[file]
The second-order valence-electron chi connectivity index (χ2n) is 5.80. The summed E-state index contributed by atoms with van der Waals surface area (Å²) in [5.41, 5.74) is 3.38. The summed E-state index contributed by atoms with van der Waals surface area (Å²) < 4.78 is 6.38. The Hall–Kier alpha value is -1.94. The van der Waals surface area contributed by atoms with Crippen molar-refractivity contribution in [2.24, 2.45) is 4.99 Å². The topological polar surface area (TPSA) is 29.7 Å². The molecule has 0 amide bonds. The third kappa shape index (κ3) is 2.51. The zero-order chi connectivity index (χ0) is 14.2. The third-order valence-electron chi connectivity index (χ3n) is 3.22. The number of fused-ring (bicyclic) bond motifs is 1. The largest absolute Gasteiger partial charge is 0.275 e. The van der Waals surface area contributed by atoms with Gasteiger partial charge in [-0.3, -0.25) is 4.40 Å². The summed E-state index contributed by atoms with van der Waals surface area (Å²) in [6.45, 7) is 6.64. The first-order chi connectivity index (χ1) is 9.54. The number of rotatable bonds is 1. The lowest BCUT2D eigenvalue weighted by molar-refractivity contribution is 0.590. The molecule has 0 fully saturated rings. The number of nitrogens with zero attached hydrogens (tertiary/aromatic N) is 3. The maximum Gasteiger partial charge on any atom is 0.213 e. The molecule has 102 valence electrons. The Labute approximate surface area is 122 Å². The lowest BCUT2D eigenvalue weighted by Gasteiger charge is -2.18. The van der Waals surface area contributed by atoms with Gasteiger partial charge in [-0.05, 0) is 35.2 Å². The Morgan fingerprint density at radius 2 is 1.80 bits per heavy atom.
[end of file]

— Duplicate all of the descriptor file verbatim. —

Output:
The second-order valence-electron chi connectivity index (χ2n) is 5.80. The summed E-state index contributed by atoms with van der Waals surface area (Å²) in [5.41, 5.74) is 3.38. The summed E-state index contributed by atoms with van der Waals surface area (Å²) < 4.78 is 6.38. The Hall–Kier alpha value is -1.94. The van der Waals surface area contributed by atoms with Crippen molar-refractivity contribution in [2.24, 2.45) is 4.99 Å². The topological polar surface area (TPSA) is 29.7 Å². The molecule has 0 amide bonds. The third kappa shape index (κ3) is 2.51. The zero-order chi connectivity index (χ0) is 14.2. The third-order valence-electron chi connectivity index (χ3n) is 3.22. The number of fused-ring (bicyclic) bond motifs is 1. The largest absolute Gasteiger partial charge is 0.275 e. The van der Waals surface area contributed by atoms with Gasteiger partial charge in [-0.3, -0.25) is 4.40 Å². The summed E-state index contributed by atoms with van der Waals surface area (Å²) in [6.45, 7) is 6.64. The first-order chi connectivity index (χ1) is 9.54. The number of rotatable bonds is 1. The lowest BCUT2D eigenvalue weighted by molar-refractivity contribution is 0.590. The molecule has 0 fully saturated rings. The number of nitrogens with zero attached hydrogens (tertiary/aromatic N) is 3. The maximum Gasteiger partial charge on any atom is 0.213 e. The molecule has 102 valence electrons. The Labute approximate surface area is 122 Å². The lowest BCUT2D eigenvalue weighted by Gasteiger charge is -2.18. The van der Waals surface area contributed by atoms with Gasteiger partial charge in [-0.05, 0) is 35.2 Å². The Morgan fingerprint density at radius 2 is 1.80 bits per heavy atom.